Employing the efficient geodetic lattice structure, the twin-engine Vickers Wellington continued in service with Bomber Command until 1943, far longer than its contemporaries, the Handley Page Hampden and Armstrong Whitworth Whitley. Designed to meet a 1932 requirement, the Wellington first flew on 15 June 1936 and in its Wellington Mk I form with Pegasus radials joined the RAF (No. 9 Squadron) in October 1938. The Wellington Mk IA (with Nash and Thompson nose and tail gun turrets) and the Wellington Mk 1C (with lateral guns in place of the ventral turret) followed, together with the Merlin-powered Wellington Mk II and Hercules III- or XI-powered Wellington Mk III, and at the begming of the war six squadrons were flying the Wellington. Early daylight raids resulted in heavy losses owing to the Wellington's large defenceless arcs and in 1940 the aircraft joined the night bombing force. On 1 April 1941 a Wellington dropped the RAF's first 1814-kg (4,000-lb) bomb. Subsequent bomber versions included the Twin Wasppowered Wellington Mk IV, and Wellington Mk V and Mk VI high-altitude aircraft with pressure cabins and Hercules or Merlin engines respectively; these latter versions did not see combat service. The Wellington Mk X with Hercules XVIIIs was the final bomber version, and the last raid by Bomber Command Wellingtons took place on 8-9 October 1943. In the meantime Wellingtons had been flying on maritime duties, the Wellington DW. Mk I with large mine-exploding hoops having operated in 1940 and Wellington Mk 1C minelayers soon after this, Coastal Command versions included the Wellington GR.Mk VIII with Pegasus engines and ASV radar, the Wellington GR.Mks XI, XII and XIV with Hercules, Leigh Light and provision for two torpedoes; the Wellington T. Mks XVII and XVIII were trainers, and many Mk Xs were converted to 'flying classrooms'. Wellingtons were also used as test-beds for early jet engines. The Wellington C.Mks XV and XVI were transport conversions of the Mk 1C. A total of 11,461 aircraft was produced.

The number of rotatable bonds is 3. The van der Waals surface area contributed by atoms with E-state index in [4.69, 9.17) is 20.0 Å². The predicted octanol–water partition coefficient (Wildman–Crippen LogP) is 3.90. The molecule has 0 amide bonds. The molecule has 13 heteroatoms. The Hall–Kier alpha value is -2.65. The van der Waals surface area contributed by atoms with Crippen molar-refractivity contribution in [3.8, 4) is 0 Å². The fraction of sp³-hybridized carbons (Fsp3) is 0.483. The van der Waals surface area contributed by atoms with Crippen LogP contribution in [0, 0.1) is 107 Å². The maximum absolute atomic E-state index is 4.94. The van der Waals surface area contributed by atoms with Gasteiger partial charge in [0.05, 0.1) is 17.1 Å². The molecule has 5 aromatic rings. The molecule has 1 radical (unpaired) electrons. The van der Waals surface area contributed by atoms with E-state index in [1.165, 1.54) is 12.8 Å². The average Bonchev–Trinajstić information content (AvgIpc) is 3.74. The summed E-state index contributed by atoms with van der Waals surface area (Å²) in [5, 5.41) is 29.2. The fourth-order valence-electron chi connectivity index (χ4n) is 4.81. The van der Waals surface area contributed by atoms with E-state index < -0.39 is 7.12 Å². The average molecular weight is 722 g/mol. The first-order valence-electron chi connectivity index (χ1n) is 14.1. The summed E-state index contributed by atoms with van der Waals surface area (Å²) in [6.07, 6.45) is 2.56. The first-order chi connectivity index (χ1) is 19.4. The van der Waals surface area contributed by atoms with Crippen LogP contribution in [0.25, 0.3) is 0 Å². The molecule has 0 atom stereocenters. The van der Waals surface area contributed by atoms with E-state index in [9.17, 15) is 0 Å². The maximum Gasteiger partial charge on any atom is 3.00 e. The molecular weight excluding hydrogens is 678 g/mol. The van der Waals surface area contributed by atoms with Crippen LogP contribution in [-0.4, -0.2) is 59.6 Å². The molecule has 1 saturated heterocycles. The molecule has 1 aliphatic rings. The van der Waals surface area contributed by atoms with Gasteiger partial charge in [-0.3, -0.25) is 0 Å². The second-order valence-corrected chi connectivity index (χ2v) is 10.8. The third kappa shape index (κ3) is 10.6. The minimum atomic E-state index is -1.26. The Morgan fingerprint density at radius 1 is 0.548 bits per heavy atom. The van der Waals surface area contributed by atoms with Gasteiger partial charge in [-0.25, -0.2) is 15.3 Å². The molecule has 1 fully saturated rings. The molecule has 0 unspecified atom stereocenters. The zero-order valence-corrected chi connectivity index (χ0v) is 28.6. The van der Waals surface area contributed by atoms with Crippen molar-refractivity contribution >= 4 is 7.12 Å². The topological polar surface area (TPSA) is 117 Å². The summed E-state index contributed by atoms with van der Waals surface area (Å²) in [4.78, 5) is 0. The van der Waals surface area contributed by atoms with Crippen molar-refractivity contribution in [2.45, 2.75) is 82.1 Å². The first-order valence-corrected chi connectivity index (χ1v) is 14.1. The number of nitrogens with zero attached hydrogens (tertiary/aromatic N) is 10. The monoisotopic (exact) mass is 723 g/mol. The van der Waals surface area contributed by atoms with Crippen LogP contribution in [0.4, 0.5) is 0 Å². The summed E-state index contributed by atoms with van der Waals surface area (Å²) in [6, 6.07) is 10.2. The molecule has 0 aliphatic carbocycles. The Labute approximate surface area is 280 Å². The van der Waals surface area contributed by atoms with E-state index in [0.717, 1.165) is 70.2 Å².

Specification Vickers Wellington Mk III
Type: six-crew night medium bomber
Powerplant: two 1119-kW (1,500-hp) Bristol Hercules XI radial piston engines
Performance: maximum speed 411 km/h (255 mph) at 3810 m (12,500 ft); initial climb 283 m (930 ft) per minute; service ceiling 5790 m (19,000 ft); range with 2041-kg (4,500 Ib) bombload 2478 km (1,540 miles)
Weights: empty 8605 kg (18,970 lb); maximum take-off 15422 kg (34,000 lb)
Dimensions: span 26.26 m (86 ft 2 in); length 19.68 m (64 ft 7 in); height 5 m (17 ft 5 in); wing area 78.04 m2 (840.0 sq ft)
Armament: two 7.7-mm (0.303-m) machine-guns in nose turret, four 7.7 mm (0.303-in) guns in tail turret, and two 7.7-mm (0.303-in) machine-guns in beam positions, plus a maximum bombload of 2041 kg (4,500 lb)